The title for this article is taken from Hymn 75, verse 3, in the green hymnbook. It is based on the beautiful, inclusive sources of praise to God outlined in Psalm 150.
“O praise ye the Lord!
All things that give sound;
Each jubilant chord,
Loud organs, His glory
Forth tell in deep tone,
And, sweet harp, the story
Of what He hath done.”
The words of Hymn 75 mention the various means by which God is praised. He is praised by angels, by human voices, by everything that gives sound in His creation, by the instruments of organ and harp. By such varied means God has been praised throughout the ages and is still praised today.
The organ is discussed specifically in the following paragraphs.
The organ, as we know it, was unknown in Old Testament times. The word “organ” is used three times in the Bible in the King James Version.
“And his brother’s name was Jubal: he was the father of all such as handle the harp and organ” (Gen 4:21).
“They take the timbrel and harp, and rejoice at the sound of the organ” (Job 21:12).
“My harp also is turned to mourning, and my organ into the voice of them that weep” (Job 30:31).
These same three quotations, taken from the NIV, read:
“His brother’s names was Jubal; he was the father of all who play the harp and flute” (Gen 4:21).
“They sing to the music of tambourine and harp; they make merry to the sound of the flute” (Job 21:12).
“My harp is tuned to mourning, and my flute to the sound of wailing” (Job 30:31).
The plural “organs” is used once in the Bible in the King James Version.
“Praise him with the timbrel and dance: praise him with stringed instruments and organs” (Psa 150:4).
The word organ is translated “flute” or “pipe” in modern versions (like the NIV quoted above). The word “organ” was derived from the Vulgate Latin “organum”, meaning the syrinx or pan pipes. This ancient instrument consisted of a series of wooden whistles, graduated in size to give the pitches of the different notes. It was held in front of the mouth, and the player blew across the open ends.
However, the instrument used by the ancient Hebrews was more likely to have been an “aulos”, since this was the principal wind instrument of most ancient Middle Eastern peoples. This was a single or double-reed pipe played in pairs. The two pipes, which were made of cane, wood or metal, were held one in each hand and sounded simultaneously. The pipes were equal in length and had three or four finger holes. The aulos is depicted in carvings and paintings from ancient Greece and Rome.
The earliest true organ was the hydraulus or water organ. It was introduced by Ctesibius the Egyptian about 250 BC, and remained in wide use over a long period. In general appearance it resembled a small pipe organ of today. It had a keyboard with wide keys, each operating on a slider under the relevant pipe. Wind was supplied to the pipes by hydraulic means. According to old records the tone of such instruments was enormously powerful. It is even stated that the sound carried for 60 miles and that the players had to plug their ears! Such organs were used in the open, at gladiatorial shows and other events.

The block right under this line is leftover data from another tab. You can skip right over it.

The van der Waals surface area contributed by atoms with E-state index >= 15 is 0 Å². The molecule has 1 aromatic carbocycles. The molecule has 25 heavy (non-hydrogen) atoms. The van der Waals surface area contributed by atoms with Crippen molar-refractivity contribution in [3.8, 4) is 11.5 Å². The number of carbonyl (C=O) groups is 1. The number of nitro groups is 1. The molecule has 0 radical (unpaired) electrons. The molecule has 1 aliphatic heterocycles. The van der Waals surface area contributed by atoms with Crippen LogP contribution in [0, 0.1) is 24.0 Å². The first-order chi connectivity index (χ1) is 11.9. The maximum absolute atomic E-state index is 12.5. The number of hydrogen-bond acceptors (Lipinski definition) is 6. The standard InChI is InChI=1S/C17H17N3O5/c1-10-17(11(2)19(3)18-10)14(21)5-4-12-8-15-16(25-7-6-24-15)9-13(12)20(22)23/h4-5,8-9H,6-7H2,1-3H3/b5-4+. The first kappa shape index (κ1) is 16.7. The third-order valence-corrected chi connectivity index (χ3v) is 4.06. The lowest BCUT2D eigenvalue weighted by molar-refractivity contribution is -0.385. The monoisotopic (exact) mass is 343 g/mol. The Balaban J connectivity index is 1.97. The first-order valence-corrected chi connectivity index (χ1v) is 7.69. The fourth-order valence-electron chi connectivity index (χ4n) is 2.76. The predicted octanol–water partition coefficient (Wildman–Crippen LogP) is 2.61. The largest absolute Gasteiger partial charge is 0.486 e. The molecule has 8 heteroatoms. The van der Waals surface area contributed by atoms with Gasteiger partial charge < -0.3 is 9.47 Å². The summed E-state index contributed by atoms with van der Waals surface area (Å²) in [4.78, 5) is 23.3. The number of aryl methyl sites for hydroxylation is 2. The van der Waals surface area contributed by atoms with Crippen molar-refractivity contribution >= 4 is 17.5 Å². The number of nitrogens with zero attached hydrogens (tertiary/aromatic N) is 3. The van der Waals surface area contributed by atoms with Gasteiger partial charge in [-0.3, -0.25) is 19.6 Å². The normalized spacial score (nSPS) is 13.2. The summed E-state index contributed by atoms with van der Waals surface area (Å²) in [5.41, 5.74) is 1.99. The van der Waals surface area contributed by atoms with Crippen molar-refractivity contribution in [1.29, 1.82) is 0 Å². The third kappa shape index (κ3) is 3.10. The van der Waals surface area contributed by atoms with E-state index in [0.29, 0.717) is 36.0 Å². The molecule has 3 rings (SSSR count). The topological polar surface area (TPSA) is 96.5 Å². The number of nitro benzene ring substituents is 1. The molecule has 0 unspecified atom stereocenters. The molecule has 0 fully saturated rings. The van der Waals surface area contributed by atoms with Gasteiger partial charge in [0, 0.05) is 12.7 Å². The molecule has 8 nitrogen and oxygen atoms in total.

The Emperor Nero was a notable organist. We can readily imagine that, if Christians in the arena were hacked to pieces to the sound of organ music, they would not easily take to it for worship.
It was probably poverty as well as repugnance — due to its associations and its use by unsavory individuals — that deterred the Christian community for a long time from using the organ in worship.
In more recent times the use of the organ for worship occasioned much controversy. It was fully accepted by the Roman Catholic and Lutheran churches, but not by Calvinists and others. By the early 19th century congregational singing with instrumental accompaniment (bass, viols, flutes, fiddles, etc.) was widespread. The standards of competence of the musicians involved often left much to be desired, but attempts to introduce the use of the organ resulted in furious controversy. It was considered to be too much like Rome!
It is very interesting to see how acceptable means of worship with music and instruments has changed over the centuries. Today in our ecclesias the organ (or various types of keyboards) are generally used for accompaniment in worship and praise of God and His Son, and to encourage one another in our spiritual walk. Some ecclesias use both a piano and organ together to accompany hymns. Some ecclesias have also used the violin, flute, bass, and guitar to provide musical accompaniment.
As the times change, so do preferences and views on what are appropriate and acceptable musical instruments to use in worship. May our Heavenly Father be glorified in all ways and accept our various musical expressions of praise and thanksgiving.
Revisions by Joan and Ken Curry